MM “clothing” = himation. From heima (garment) OR from ennumi (to put on). This is the outer garment, cloak, robe, or mantle. It is worn loosely over a tunic.
NN “made” = poieo. Same as “acts of charity” in v36. See note J above.

40 Peter putOO all of them outside, and then he knelt downPP and prayed.QQ He turnedRR to the bodySS and said, “Tabitha, get up.”

Notes on verse 40a

OO “put” = ekballo. From ek (from, from out of) + ballo (to throw, cast, place, put, drop). This is to throw, put out, produce, expel, banish. It is eject in a literal or figurative sense.
PP “knelt down” = tithemi + ho + gonu. Literally, “bowed the knees.” Tithemi is to put, place, set, fix, establish in a literal or figurative sense. Properly, it is placing something in a passive or horizontal position.
QQ “prayed” = proseuchomai. From pros (advantageous for, at, toward) + euchomai (to wish, make a request, pray). This is to pray or pray for, to worship or supplicate. It is more literally exchanging one’s own wishes for God’s.
RR “turned” = epistrepho. From epi (on, upon, among, what is fitting) + strepho (to turn, change, turn back, be converted; to turn around completely to take the opposite path or a completely different one); {from trope (turning, shifting, a revolution; figuratively, a variation); from trepo (to turn)}. This is to turn, return, or come again. It can also mean to revert. It is turning in a literal or figurative sense – also a moral turning.
SS “body” = soma. Perhaps from sozo (to save, heal, rescue); from sos (safe, well, rescued). This is body or flesh. It can be body in a literal or figurative sense (as the body of Christ). This is where the word “somatic” comes from.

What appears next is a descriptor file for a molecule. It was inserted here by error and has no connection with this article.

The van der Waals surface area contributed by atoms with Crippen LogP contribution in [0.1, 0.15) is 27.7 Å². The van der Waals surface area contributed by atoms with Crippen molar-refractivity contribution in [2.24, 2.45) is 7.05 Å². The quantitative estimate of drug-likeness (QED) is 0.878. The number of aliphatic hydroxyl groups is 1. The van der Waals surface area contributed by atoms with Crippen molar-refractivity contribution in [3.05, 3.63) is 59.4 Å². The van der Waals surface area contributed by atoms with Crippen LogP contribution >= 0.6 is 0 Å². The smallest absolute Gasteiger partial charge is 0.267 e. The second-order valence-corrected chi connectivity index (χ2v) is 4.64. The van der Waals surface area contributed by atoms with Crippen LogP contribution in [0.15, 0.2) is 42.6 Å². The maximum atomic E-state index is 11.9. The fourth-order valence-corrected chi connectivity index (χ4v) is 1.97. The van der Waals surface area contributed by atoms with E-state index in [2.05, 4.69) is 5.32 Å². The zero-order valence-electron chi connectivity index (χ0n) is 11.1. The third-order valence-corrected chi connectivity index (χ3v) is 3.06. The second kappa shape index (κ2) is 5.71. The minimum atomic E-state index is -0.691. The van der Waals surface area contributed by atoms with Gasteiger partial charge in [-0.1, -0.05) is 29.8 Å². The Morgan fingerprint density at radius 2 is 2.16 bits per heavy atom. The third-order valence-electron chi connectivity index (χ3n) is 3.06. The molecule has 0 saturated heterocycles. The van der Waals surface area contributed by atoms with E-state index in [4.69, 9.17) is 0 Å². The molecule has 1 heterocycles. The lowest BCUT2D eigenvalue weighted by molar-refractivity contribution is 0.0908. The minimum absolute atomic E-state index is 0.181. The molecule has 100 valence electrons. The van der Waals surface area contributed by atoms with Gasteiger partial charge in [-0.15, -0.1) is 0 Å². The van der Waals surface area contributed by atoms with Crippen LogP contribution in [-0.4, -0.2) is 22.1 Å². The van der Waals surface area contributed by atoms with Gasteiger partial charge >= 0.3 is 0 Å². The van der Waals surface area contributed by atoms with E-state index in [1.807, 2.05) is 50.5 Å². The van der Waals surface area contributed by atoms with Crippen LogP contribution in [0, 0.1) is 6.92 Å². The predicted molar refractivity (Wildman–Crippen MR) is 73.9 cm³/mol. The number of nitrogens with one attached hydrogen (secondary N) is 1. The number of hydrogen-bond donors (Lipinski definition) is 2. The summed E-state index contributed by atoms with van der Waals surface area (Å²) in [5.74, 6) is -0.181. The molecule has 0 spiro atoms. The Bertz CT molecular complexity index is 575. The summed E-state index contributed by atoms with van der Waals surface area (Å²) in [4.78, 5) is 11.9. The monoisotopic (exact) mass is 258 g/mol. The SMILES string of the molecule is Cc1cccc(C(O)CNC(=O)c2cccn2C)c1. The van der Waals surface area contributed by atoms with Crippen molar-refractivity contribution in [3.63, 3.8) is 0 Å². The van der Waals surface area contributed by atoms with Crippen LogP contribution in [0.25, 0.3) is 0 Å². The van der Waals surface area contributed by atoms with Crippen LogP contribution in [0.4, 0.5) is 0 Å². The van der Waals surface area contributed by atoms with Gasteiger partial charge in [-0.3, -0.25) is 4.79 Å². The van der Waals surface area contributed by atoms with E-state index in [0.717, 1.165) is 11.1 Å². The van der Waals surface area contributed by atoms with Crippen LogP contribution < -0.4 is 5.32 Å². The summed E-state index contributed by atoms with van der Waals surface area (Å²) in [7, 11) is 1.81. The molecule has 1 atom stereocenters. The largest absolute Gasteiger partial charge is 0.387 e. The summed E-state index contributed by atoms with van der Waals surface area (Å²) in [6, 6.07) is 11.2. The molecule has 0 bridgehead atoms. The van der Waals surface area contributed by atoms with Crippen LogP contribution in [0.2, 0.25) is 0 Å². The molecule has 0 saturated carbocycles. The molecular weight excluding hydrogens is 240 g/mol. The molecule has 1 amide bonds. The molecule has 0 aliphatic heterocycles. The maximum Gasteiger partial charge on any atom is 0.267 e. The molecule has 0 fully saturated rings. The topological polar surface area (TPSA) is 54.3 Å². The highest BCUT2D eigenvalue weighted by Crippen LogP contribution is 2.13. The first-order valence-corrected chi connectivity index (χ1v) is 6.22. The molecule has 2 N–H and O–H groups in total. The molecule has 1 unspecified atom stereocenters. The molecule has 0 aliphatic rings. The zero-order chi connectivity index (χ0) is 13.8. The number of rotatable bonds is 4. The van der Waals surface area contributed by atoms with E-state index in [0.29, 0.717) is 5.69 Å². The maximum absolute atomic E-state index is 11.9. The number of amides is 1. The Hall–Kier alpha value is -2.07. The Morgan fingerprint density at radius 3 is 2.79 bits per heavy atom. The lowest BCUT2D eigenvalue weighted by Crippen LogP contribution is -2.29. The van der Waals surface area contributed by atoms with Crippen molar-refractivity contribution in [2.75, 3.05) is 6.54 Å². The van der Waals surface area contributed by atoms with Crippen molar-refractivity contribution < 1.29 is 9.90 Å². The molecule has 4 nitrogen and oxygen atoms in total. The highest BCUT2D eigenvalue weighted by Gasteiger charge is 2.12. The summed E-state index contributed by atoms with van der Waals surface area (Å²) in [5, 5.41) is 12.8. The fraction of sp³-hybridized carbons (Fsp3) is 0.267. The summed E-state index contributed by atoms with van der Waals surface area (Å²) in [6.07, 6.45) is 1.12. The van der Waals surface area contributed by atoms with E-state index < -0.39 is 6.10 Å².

Then she openedTT her eyes,UU and seeingVV Peter, she sat up.WW 41 He gaveXX her his handYY and helped her up.ZZ

Notes on verses 40b-41a

TT “opened” = anoigo. From ana (up, back, again, among, between, anew) + oigo (to open). This is to open in  literal or figurative sense.
UU “eyes” = ophthalmos. From optanomai (to appear, be seen by); from horao (to see, perceive, attend to, look upon, experience; to stare at, which implies clear discernment; by extension, attending to what was seen and learned; to see, often with a metaphorical sense, which can include inward spiritual seeing). This is eye or sight. It is used figuratively for the mind’s eye, a vision, or for envy.
VV “seeing” = horao. Related to “eyes” in v40. See note UU above.
WW “sat up” = anakathizo. 2x in NT – Jesus raising the Widow’s son at Nain in Luke 7:15 & Peter raising Tabitha in Acts 9:40. From ana (up, again, back, anew) + kathizo (to sit, set, appoint, stay, rest); {from kathezomai (to sit down, be seated); {from kata (down, against, according to, among) + hezomai (to sit); {from aphedron (a seat, a base)}}. This is to sit up or set up.
XX “gave” = didomi. To give, offer, place, bestow, deliver. This is give in a literal or figurative sense.